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My oldest daughter, Ari, tripped and fell while carrying her Nintendo DS-Lite. This is something she saved for for a long time. A broken top screen led to tears. Because we all know that I'm way too soft when it comes to such things, I told her I'd see if it was something I could fix.
Enter the Internet.
Within seconds I'd found multiple sites with instructions for replacing the top screen of a Nintendo DS-Lite including a full write up at Instructables. The instructions even recommended getting the replacement screen at eBay. They said it would be much cheaper, but come from Hong Kong so it would take several days.
As predicted, the replacement screen -- as well as the special screwdriver required (yeah, I already have a full set of security bits, but I'm told there are many of you out there who don't own your own set already) -- were purchased for $9.95 + shipping. They'll be here soon.
Pre-Internet: $200 device thrown away as broken.
Post-Internet: $200 device saved with an hour of work and a $10 part.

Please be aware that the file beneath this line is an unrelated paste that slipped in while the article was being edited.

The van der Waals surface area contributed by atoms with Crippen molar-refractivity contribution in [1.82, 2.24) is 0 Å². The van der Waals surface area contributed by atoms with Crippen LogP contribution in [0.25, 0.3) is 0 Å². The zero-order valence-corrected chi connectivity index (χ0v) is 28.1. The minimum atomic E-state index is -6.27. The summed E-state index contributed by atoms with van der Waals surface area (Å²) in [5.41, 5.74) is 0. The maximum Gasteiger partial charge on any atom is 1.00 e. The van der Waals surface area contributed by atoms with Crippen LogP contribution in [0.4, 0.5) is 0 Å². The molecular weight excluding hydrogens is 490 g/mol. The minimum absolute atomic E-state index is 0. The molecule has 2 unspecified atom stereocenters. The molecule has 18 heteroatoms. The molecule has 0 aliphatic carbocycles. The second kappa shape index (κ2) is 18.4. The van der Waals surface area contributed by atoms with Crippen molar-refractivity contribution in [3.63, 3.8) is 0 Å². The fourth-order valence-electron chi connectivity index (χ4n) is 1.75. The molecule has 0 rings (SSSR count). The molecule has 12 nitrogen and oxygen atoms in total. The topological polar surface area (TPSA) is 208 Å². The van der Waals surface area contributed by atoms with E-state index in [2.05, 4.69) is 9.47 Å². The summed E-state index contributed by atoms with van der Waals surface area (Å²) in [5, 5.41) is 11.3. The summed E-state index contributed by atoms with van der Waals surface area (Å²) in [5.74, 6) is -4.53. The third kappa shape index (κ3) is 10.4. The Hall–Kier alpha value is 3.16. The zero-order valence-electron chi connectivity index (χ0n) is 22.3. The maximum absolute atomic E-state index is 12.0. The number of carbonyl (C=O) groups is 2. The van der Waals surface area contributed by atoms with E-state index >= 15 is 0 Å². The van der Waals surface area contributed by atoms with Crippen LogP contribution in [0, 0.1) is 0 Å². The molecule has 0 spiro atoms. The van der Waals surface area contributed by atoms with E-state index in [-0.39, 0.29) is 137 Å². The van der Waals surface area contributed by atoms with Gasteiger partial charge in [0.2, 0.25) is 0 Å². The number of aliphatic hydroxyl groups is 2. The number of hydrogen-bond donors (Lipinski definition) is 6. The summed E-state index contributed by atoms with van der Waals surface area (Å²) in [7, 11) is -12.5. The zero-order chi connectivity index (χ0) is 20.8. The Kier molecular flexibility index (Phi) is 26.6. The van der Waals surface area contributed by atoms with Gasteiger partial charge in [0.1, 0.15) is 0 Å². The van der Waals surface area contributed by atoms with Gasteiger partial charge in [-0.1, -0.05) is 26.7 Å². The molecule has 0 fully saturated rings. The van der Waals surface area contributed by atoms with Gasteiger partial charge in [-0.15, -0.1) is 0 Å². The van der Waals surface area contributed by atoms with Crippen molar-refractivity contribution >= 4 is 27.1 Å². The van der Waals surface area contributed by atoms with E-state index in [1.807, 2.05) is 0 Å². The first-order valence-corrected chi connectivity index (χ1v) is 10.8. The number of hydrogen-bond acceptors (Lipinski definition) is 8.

The geeks may not inherit the earth, but they're going to make it a better place.
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I have a similar story:
On vacation in TN in Feb. this year, the right hinge on youngest son's DSLite
cracked badly. Although we never witnessed any abuse and he assured us that it
'just broke', we were leaning toward the feeling that it might have been
damaged by misuse.
I, likewise, said I'd check and see what we could do about it. 10 minutes of
searching yielded a number of sites that indicated a flaw in the DSlite and
that Nintendo was repairing them for free (not even shipping).
Co one call to the internet-provided 800 number got me a prepaid fedex shipping
label, a fixed DSlite and a very happy child.